The neural network learns to differentiate between healthy and inflamed bones using the joints of the fingers.
Researchers have been able to teach artificial intelligence neural networks to distinguish between two different types of arthritis and healthy joints. The neural network was able to detect 82% of healthy joints and 75% of cases of rheumatoid arthritis. When combined with a doctor’s expertise, it could lead to more accurate diagnoses. Researchers intend to further investigate this approach in another project.
This discovery of a team of doctors and computer scientists was published in the journal Frontiers in medicine.
There are many different varieties of arthritis and it can be difficult to determine what type of inflammatory disease affects the patient’s joints. Computer scientists and physicians at Friedrich-Alexander-Universität Erlangen-Nürnberg (FAU) and Universitätsklinikum Erlangen have now taught artificial neural networks to distinguish between rheumatoid arthritis, psoriatic arthritis, and healthy joints in an interdisciplinary research effort.
Within the BMBF-funded project “Molecular Characterization of Arthritis Remission (MASK),” a team led by Prof. Andreas Maier and Lukas Folle from the Department of Computer Science 5 (Pattern Recognition) and PD Dr. Arnd Kleyer and Prof. Dr. Georg Schett of the Department of Medicine 3 at the Universitätsklinikum Erlangen was tasked with investigating the following questions: Can artificial intelligence (AI) recognize different forms of arthritis based on joint shape patterns? Is this strategy useful for making more accurate diagnoses of undifferentiated arthritis? Is there any part of the joint that should be inspected more carefully during a diagnosis?
Currently, the lack of biomarkers makes it difficult to correctly classify the relevant form of arthritis. X-ray images used to aid in diagnosis are also not completely reliable because their two-dimensionality is insufficiently accurate and leaves room for interpretation. This is in addition to the challenge of placing the joint under examination for X-ray imaging.
Artificial networks learn using finger joints
To find answers to his questions, the research team focused its investigations on the metacarpophalangeal joints of the fingers - regions of the body that are very often affected early in patients with autoimmune diseases such as rheumatoid arthritis or psoriatic arthritis. A network of artificial neurons was trained using finger scans from high-resolution quantitative peripheral computed tomography (HR-pQCT) to differentiate between “healthy” joints and those of patients with rheumatoid arthritis or psoriasis.
HR-pQCT was selected because it is currently the best quantitative method of producing three-dimensional images of human bones at the highest resolution. In the case of arthritis, changes in bone structure can be detected very precisely, which makes a precise classification possible.
Neural networks could make more targeted treatment possible
A total of 932 new HR-pQCT scans from 611 patients were then used to see if the artificial network could really implement what it had learned: Can it provide a correct assessment of previously classified finger joints?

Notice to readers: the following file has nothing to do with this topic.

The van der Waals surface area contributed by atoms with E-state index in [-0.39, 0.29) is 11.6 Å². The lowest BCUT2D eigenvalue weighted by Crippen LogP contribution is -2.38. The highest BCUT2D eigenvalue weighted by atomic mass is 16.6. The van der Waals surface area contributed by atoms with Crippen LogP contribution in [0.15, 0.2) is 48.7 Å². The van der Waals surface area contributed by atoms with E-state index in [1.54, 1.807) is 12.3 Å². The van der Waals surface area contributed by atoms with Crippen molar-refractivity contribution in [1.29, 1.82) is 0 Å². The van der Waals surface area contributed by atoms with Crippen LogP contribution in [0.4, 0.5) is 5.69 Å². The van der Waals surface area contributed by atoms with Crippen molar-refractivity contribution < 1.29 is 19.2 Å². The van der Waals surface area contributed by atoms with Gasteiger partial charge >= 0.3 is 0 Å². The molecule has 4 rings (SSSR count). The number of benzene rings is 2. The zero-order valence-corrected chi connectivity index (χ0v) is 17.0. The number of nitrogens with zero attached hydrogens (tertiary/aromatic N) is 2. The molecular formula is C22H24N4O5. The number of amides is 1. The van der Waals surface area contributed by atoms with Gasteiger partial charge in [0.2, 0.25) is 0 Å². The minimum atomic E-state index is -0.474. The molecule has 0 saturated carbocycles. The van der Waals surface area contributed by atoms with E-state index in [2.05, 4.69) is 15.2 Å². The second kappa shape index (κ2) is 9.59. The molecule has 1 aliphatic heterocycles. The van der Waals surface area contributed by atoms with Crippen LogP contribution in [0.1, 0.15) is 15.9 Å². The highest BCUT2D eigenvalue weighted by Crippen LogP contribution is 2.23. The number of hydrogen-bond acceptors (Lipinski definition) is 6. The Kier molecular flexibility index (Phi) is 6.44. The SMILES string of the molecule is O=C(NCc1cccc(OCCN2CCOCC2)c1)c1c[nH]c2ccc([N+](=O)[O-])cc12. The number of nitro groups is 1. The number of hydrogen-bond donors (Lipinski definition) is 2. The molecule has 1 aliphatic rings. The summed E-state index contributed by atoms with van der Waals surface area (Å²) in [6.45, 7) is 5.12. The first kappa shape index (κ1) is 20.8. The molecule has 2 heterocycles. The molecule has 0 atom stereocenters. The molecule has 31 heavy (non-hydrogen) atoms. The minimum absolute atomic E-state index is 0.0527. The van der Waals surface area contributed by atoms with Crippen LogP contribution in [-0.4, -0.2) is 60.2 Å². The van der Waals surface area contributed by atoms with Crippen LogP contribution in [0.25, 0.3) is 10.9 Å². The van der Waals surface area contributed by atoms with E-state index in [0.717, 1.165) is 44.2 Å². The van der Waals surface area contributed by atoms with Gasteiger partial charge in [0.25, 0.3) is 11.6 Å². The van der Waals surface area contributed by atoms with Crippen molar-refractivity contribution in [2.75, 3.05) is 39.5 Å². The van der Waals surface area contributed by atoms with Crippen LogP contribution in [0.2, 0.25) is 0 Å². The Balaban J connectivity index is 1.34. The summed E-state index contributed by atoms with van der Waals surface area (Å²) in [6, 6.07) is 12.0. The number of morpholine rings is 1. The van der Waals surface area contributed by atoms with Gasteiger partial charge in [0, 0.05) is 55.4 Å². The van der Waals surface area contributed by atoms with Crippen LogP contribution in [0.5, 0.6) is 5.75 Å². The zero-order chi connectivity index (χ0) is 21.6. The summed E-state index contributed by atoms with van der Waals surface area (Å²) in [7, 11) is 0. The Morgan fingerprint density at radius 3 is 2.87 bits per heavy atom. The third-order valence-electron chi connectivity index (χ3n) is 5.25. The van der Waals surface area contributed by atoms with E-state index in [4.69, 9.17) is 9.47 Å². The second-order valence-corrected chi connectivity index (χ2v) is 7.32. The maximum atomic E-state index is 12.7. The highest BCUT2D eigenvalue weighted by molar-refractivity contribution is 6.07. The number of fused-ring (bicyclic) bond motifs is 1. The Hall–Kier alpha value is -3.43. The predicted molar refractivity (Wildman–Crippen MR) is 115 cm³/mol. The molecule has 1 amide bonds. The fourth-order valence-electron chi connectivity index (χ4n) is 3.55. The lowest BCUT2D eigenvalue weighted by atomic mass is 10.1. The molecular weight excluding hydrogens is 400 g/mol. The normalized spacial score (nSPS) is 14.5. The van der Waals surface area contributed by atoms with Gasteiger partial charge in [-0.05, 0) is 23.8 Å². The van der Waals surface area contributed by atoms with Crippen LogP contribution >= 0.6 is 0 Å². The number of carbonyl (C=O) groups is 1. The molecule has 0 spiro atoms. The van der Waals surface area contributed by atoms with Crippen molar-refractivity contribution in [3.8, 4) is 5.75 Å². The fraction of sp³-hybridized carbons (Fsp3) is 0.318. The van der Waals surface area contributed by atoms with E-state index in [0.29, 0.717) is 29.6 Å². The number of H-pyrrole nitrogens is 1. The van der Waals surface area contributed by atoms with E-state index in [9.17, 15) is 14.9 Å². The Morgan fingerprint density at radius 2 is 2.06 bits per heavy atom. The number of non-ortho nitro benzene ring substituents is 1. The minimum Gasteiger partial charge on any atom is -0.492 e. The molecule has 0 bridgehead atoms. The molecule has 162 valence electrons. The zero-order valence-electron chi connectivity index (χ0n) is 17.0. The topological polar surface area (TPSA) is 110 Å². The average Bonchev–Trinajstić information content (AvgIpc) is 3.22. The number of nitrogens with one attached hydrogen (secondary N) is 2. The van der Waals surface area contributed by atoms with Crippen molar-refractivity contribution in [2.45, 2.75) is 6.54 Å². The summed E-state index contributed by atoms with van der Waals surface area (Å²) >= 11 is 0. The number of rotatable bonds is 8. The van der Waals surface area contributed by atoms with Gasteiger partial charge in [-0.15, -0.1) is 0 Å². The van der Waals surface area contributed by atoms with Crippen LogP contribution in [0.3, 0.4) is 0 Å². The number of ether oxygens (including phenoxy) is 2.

The results showed that AI detected 82% of healthy joints, 75% of cases of rheumatoid arthritis and 68% of cases of psoriatic arthritis, which is a very high probability of hitting without further information. When combined with the expertise of a rheumatologist, it could lead to more accurate diagnoses. In addition, when cases of undifferentiated arthritis were reported, the network was able to classify them correctly.
“We are very pleased with the results of the study, as they show that artificial intelligence can help us classify arthritis more easily, which could lead to a faster and more targeted treatment for patients. However, we are aware that there are other categories that need to be included in the network. We also intend to transfer the AI method to other imaging methods, such as ultrasound or MRI, which are more readily available, ”explains Lukas Folle.
Hotspots could lead to faster diagnostics
While the research team was able to use high-resolution computed tomography, this type of imaging is only rarely available to physicians under normal circumstances due to space and cost restrictions. However, these new findings are still useful because the neural network has detected certain areas of the joints that provide the most information about a particular type of arthritis, known as intra-articular hot spots. “In the future, this could mean that doctors could use these areas as another piece in the diagnostic puzzle to confirm suspicious cases,” says Dr. Kleyer. This would save time and effort during diagnosis and is already possible, for example, using ultrasound. Kleyer and Maier plan to further investigate this approach in another project with their research groups.
Reference: “Classification based on deep learning of inflammatory arthritis by identifying joint shape patterns — How can neural networks tell us where to do“ clinical deepening ”by Lukas Folle, David Simon, Koray Tascilar, Gerhard Krönke, Anna-Maria Liphardt, Andreas Maier, Georg Schett and Arnd Kleyer, March 10, 2022, Frontiers in medicine.
DOI: 10.3389 / fmed.2022.850552